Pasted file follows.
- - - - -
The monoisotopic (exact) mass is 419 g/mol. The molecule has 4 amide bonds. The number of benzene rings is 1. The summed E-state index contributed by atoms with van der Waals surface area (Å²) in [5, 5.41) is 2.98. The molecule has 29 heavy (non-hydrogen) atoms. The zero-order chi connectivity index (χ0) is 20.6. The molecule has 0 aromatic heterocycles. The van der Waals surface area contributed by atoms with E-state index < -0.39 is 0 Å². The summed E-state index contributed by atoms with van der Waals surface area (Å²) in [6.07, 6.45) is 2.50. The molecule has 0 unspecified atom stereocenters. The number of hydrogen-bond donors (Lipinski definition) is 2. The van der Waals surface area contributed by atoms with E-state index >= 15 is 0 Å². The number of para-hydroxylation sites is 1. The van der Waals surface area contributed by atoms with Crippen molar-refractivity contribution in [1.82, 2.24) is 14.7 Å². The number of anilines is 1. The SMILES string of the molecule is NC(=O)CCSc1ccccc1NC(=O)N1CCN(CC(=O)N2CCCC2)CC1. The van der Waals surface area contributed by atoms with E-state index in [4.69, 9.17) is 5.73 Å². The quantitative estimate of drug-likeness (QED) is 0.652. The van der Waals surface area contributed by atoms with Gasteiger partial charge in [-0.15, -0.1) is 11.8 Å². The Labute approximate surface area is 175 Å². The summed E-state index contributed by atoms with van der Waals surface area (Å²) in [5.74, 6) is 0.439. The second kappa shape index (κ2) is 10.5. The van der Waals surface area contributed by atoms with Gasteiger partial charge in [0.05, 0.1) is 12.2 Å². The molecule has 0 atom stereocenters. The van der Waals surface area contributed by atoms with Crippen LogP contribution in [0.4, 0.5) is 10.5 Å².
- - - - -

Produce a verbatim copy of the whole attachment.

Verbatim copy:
The monoisotopic (exact) mass is 419 g/mol. The molecule has 4 amide bonds. The number of benzene rings is 1. The summed E-state index contributed by atoms with van der Waals surface area (Å²) in [5, 5.41) is 2.98. The molecule has 29 heavy (non-hydrogen) atoms. The zero-order chi connectivity index (χ0) is 20.6. The molecule has 0 aromatic heterocycles. The van der Waals surface area contributed by atoms with E-state index < -0.39 is 0 Å². The summed E-state index contributed by atoms with van der Waals surface area (Å²) in [6.07, 6.45) is 2.50. The molecule has 0 unspecified atom stereocenters. The number of hydrogen-bond donors (Lipinski definition) is 2. The van der Waals surface area contributed by atoms with E-state index >= 15 is 0 Å². The number of para-hydroxylation sites is 1. The van der Waals surface area contributed by atoms with Crippen molar-refractivity contribution in [1.82, 2.24) is 14.7 Å². The number of anilines is 1. The SMILES string of the molecule is NC(=O)CCSc1ccccc1NC(=O)N1CCN(CC(=O)N2CCCC2)CC1. The van der Waals surface area contributed by atoms with E-state index in [4.69, 9.17) is 5.73 Å². The quantitative estimate of drug-likeness (QED) is 0.652. The van der Waals surface area contributed by atoms with Gasteiger partial charge in [-0.15, -0.1) is 11.8 Å². The Labute approximate surface area is 175 Å². The summed E-state index contributed by atoms with van der Waals surface area (Å²) in [5.74, 6) is 0.439. The second kappa shape index (κ2) is 10.5. The van der Waals surface area contributed by atoms with Gasteiger partial charge in [0.05, 0.1) is 12.2 Å². The molecule has 0 atom stereocenters. The van der Waals surface area contributed by atoms with Crippen LogP contribution in [0.4, 0.5) is 10.5 Å².